HARRISON COUNTY, Ky. (WKYT) - They're blamed for a growing number of trips to the emergency room. Energy drinks claiming to keep drowsiness away, instead seem to be sending some teens to the hospital.
In a WKYT investigation, we spoke to a teen who drank one energy drink too many and ended up in the ER.
"She had had a Red Bull when she left the store, and then turned around about an hour later or so and she told me a part of another one," noted teen Sierra Ritchie's mother Dawn Ritchie, describing to WKYT the symptoms her daughter had shortly after drinking one.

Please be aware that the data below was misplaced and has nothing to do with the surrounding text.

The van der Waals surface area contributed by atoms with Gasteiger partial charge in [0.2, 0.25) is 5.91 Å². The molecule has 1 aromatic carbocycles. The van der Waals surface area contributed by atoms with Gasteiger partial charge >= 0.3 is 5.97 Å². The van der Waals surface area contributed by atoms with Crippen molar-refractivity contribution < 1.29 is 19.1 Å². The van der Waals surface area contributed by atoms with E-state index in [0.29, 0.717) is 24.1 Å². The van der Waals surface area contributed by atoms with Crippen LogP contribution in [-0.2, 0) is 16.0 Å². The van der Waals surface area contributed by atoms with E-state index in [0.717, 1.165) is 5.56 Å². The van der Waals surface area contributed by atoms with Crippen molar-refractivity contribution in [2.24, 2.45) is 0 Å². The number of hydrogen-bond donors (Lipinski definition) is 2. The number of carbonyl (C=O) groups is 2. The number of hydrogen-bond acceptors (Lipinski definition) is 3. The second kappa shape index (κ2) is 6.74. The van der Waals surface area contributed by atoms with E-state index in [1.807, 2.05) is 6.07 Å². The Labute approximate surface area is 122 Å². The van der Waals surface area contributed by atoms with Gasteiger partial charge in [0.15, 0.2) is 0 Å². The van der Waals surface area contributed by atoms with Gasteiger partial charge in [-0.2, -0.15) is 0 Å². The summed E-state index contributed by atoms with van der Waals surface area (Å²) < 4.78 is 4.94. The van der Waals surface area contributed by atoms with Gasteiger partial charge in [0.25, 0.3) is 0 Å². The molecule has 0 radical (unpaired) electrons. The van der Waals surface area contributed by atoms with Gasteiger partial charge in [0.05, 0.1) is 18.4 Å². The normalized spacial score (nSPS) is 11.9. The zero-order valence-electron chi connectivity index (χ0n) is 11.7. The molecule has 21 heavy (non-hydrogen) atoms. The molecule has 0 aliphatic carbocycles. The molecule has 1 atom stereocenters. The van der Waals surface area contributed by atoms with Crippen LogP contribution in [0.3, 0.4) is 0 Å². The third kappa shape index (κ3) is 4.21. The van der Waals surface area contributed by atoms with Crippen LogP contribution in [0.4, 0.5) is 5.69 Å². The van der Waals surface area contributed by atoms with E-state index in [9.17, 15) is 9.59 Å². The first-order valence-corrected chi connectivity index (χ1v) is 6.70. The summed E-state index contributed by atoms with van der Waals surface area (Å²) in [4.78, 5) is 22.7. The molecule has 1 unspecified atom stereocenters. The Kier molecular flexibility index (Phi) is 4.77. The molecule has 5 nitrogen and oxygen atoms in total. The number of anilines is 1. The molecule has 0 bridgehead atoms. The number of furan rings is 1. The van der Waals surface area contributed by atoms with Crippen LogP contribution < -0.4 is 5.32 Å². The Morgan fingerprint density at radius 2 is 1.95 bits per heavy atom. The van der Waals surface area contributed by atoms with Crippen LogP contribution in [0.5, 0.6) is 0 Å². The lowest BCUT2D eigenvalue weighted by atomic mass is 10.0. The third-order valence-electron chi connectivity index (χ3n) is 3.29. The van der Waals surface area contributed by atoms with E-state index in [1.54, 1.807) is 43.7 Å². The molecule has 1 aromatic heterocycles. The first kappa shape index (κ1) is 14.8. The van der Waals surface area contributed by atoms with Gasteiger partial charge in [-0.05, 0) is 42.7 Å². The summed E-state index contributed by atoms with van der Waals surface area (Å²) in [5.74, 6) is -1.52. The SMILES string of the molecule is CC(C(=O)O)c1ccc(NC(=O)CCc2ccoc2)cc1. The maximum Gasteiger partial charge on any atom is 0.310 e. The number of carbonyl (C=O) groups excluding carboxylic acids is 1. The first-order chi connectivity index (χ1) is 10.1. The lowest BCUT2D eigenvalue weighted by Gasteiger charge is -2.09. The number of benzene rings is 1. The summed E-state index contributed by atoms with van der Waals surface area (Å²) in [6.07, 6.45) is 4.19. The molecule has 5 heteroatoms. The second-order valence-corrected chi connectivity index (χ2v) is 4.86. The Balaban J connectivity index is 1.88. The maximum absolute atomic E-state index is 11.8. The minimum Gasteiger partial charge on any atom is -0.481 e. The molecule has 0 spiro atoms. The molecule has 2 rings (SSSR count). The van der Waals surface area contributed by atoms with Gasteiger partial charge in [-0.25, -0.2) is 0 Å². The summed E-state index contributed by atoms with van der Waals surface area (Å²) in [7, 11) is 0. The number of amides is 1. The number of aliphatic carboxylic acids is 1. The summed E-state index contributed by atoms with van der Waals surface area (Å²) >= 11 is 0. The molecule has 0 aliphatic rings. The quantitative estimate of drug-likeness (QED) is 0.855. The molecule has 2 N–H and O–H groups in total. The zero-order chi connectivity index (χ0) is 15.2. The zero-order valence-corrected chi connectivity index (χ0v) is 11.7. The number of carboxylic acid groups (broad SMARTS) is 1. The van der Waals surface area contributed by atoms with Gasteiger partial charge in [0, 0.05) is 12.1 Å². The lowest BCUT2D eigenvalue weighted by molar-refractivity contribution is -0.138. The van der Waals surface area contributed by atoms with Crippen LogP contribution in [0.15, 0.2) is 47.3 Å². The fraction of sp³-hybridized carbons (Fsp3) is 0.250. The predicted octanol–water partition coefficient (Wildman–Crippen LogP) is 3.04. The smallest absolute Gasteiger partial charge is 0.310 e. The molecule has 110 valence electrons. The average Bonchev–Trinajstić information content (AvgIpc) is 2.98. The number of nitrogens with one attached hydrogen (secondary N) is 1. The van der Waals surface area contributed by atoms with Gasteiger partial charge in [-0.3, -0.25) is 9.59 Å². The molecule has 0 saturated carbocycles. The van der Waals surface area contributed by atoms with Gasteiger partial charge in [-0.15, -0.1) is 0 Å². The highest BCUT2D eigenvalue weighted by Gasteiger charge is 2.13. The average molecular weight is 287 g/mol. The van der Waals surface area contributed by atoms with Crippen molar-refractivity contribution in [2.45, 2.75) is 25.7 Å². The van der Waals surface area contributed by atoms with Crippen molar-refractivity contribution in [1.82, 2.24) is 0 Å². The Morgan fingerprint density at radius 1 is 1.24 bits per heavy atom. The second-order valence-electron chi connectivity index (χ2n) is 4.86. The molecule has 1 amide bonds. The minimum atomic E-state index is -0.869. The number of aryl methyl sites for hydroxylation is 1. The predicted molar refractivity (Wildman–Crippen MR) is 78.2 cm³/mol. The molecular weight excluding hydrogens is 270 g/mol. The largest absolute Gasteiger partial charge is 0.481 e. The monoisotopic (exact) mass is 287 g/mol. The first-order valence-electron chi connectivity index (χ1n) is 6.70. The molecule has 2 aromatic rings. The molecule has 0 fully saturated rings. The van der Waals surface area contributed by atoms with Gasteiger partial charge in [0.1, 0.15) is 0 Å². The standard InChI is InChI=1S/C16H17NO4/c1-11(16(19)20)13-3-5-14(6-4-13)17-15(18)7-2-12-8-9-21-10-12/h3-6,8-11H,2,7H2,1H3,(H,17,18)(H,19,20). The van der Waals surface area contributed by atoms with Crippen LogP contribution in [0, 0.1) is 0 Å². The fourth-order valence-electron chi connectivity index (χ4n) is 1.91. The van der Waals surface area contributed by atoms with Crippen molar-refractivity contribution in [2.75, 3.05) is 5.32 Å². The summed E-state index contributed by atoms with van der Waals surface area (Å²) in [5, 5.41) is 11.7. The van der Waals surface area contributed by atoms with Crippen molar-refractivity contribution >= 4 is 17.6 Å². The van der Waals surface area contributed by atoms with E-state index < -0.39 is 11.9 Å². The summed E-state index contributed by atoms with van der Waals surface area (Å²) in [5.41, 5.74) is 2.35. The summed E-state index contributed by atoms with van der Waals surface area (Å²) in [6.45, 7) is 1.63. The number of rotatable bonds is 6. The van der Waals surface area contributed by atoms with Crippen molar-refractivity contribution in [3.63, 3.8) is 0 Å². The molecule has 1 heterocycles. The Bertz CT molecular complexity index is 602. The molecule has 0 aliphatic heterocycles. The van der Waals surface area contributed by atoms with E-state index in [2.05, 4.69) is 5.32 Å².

"Me and my friends were going into town to just ride around and I got another one. And I took three or four drinks, then five minutes later my chest started hurting," Sierra Ritchie explained, "It was like I couldn't breathe. Like I was getting short of breathe."
Pediatrician Donna Grigsby says those symptoms are normal when young adults and energy drinks mix.
"Your body isn't really set up at that age to drink a lot of caffeine," Dr. Grigsby said. "Obviously caffeine is a stimulant and it stimulates receptors in the body that control your blood pressure and your heart rate and your state of alertness."
We checked the numbers with Mayo Clinic research. They say one can of Red Bull has almost as much caffeine as three cans of Coke. Ritchie's mother wants the cans labeled better.